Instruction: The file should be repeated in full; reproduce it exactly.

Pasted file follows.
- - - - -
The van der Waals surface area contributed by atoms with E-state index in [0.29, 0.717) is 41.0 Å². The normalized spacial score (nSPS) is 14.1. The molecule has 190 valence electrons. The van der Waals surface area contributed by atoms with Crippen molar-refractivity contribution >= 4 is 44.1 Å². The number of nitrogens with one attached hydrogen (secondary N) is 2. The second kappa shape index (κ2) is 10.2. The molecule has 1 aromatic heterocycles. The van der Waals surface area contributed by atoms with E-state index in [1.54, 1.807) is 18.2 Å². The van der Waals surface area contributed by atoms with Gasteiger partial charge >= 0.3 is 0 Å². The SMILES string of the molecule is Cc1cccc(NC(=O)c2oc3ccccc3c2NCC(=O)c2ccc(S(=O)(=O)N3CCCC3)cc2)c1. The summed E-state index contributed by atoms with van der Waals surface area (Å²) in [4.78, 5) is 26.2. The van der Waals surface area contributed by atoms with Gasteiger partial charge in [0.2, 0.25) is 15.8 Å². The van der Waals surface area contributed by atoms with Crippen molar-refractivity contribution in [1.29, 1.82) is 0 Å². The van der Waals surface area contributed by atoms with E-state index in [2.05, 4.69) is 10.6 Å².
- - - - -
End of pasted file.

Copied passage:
The van der Waals surface area contributed by atoms with E-state index in [0.29, 0.717) is 41.0 Å². The normalized spacial score (nSPS) is 14.1. The molecule has 190 valence electrons. The van der Waals surface area contributed by atoms with Crippen molar-refractivity contribution >= 4 is 44.1 Å². The number of nitrogens with one attached hydrogen (secondary N) is 2. The second kappa shape index (κ2) is 10.2. The molecule has 1 aromatic heterocycles. The van der Waals surface area contributed by atoms with E-state index in [1.54, 1.807) is 18.2 Å². The van der Waals surface area contributed by atoms with Gasteiger partial charge >= 0.3 is 0 Å². The SMILES string of the molecule is Cc1cccc(NC(=O)c2oc3ccccc3c2NCC(=O)c2ccc(S(=O)(=O)N3CCCC3)cc2)c1. The summed E-state index contributed by atoms with van der Waals surface area (Å²) in [4.78, 5) is 26.2. The van der Waals surface area contributed by atoms with Gasteiger partial charge in [0.2, 0.25) is 15.8 Å². The van der Waals surface area contributed by atoms with Crippen molar-refractivity contribution in [1.29, 1.82) is 0 Å². The van der Waals surface area contributed by atoms with E-state index in [2.05, 4.69) is 10.6 Å².